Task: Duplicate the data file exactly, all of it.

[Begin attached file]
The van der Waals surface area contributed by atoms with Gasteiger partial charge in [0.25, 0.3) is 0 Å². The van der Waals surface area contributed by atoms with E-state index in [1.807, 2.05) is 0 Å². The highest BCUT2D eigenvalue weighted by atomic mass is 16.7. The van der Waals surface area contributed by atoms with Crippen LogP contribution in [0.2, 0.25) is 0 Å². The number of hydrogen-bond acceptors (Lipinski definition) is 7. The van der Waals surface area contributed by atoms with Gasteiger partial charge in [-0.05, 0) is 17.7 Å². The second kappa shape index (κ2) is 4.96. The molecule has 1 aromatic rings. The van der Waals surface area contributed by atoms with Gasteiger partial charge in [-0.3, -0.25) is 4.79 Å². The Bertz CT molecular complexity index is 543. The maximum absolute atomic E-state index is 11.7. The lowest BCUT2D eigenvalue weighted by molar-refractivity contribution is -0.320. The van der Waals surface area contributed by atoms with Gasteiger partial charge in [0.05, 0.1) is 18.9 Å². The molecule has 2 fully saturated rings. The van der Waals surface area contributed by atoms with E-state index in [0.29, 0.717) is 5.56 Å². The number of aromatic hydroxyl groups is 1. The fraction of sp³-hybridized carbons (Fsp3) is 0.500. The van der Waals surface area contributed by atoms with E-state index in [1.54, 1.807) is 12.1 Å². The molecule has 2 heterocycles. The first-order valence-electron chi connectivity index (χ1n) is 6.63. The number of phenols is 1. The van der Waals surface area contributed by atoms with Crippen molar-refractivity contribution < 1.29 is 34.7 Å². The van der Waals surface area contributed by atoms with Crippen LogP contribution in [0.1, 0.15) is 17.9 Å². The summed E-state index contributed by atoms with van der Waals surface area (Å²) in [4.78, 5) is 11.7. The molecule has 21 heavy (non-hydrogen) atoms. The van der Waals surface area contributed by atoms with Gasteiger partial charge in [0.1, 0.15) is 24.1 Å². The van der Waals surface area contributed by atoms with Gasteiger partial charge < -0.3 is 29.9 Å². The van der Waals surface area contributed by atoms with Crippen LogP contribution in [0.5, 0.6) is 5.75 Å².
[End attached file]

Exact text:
The van der Waals surface area contributed by atoms with Gasteiger partial charge in [0.25, 0.3) is 0 Å². The van der Waals surface area contributed by atoms with E-state index in [1.807, 2.05) is 0 Å². The highest BCUT2D eigenvalue weighted by atomic mass is 16.7. The van der Waals surface area contributed by atoms with Crippen LogP contribution in [0.2, 0.25) is 0 Å². The number of hydrogen-bond acceptors (Lipinski definition) is 7. The van der Waals surface area contributed by atoms with Gasteiger partial charge in [-0.05, 0) is 17.7 Å². The second kappa shape index (κ2) is 4.96. The molecule has 1 aromatic rings. The van der Waals surface area contributed by atoms with Gasteiger partial charge in [-0.3, -0.25) is 4.79 Å². The Bertz CT molecular complexity index is 543. The maximum absolute atomic E-state index is 11.7. The lowest BCUT2D eigenvalue weighted by molar-refractivity contribution is -0.320. The van der Waals surface area contributed by atoms with Gasteiger partial charge in [0.05, 0.1) is 18.9 Å². The molecule has 2 fully saturated rings. The van der Waals surface area contributed by atoms with E-state index in [0.29, 0.717) is 5.56 Å². The number of aromatic hydroxyl groups is 1. The fraction of sp³-hybridized carbons (Fsp3) is 0.500. The van der Waals surface area contributed by atoms with E-state index in [1.54, 1.807) is 12.1 Å². The molecule has 2 heterocycles. The first-order valence-electron chi connectivity index (χ1n) is 6.63. The number of phenols is 1. The van der Waals surface area contributed by atoms with Crippen molar-refractivity contribution < 1.29 is 34.7 Å². The van der Waals surface area contributed by atoms with Crippen LogP contribution in [0.1, 0.15) is 17.9 Å². The summed E-state index contributed by atoms with van der Waals surface area (Å²) in [4.78, 5) is 11.7. The molecule has 21 heavy (non-hydrogen) atoms. The van der Waals surface area contributed by atoms with Gasteiger partial charge in [0.1, 0.15) is 24.1 Å². The van der Waals surface area contributed by atoms with Gasteiger partial charge < -0.3 is 29.9 Å². The van der Waals surface area contributed by atoms with Crippen LogP contribution in [0.5, 0.6) is 5.75 Å².